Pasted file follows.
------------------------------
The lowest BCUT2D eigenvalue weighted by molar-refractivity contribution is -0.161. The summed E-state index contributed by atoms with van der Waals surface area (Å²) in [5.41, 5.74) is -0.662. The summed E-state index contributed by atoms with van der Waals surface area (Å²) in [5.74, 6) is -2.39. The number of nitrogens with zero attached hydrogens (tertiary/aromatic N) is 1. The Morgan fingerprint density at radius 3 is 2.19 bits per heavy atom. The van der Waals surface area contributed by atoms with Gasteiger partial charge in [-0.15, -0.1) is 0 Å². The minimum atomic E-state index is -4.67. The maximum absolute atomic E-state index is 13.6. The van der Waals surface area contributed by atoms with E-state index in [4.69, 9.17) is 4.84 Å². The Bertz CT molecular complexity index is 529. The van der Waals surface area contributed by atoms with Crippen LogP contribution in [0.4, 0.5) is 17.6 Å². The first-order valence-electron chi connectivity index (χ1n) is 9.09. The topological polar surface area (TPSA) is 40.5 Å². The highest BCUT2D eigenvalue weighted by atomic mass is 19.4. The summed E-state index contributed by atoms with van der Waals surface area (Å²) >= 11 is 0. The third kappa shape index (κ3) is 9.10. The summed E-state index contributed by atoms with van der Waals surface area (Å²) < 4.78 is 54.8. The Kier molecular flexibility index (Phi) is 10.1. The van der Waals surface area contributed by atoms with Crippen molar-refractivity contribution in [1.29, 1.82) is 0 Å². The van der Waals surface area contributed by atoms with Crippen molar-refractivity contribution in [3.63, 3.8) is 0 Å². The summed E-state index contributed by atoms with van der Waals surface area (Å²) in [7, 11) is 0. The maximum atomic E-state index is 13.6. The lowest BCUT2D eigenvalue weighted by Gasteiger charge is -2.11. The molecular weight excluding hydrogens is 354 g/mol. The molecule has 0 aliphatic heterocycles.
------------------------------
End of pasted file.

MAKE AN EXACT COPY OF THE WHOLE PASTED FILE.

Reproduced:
The lowest BCUT2D eigenvalue weighted by molar-refractivity contribution is -0.161. The summed E-state index contributed by atoms with van der Waals surface area (Å²) in [5.41, 5.74) is -0.662. The summed E-state index contributed by atoms with van der Waals surface area (Å²) in [5.74, 6) is -2.39. The number of nitrogens with zero attached hydrogens (tertiary/aromatic N) is 1. The Morgan fingerprint density at radius 3 is 2.19 bits per heavy atom. The van der Waals surface area contributed by atoms with Gasteiger partial charge in [-0.15, -0.1) is 0 Å². The minimum atomic E-state index is -4.67. The maximum absolute atomic E-state index is 13.6. The van der Waals surface area contributed by atoms with E-state index in [4.69, 9.17) is 4.84 Å². The Bertz CT molecular complexity index is 529. The van der Waals surface area contributed by atoms with Crippen LogP contribution in [0.4, 0.5) is 17.6 Å². The first-order valence-electron chi connectivity index (χ1n) is 9.09. The topological polar surface area (TPSA) is 40.5 Å². The highest BCUT2D eigenvalue weighted by atomic mass is 19.4. The summed E-state index contributed by atoms with van der Waals surface area (Å²) >= 11 is 0. The third kappa shape index (κ3) is 9.10. The summed E-state index contributed by atoms with van der Waals surface area (Å²) < 4.78 is 54.8. The Kier molecular flexibility index (Phi) is 10.1. The van der Waals surface area contributed by atoms with Crippen molar-refractivity contribution in [1.29, 1.82) is 0 Å². The van der Waals surface area contributed by atoms with Crippen molar-refractivity contribution in [3.63, 3.8) is 0 Å². The summed E-state index contributed by atoms with van der Waals surface area (Å²) in [7, 11) is 0. The maximum atomic E-state index is 13.6. The lowest BCUT2D eigenvalue weighted by Gasteiger charge is -2.11. The molecular weight excluding hydrogens is 354 g/mol. The molecule has 0 aliphatic heterocycles.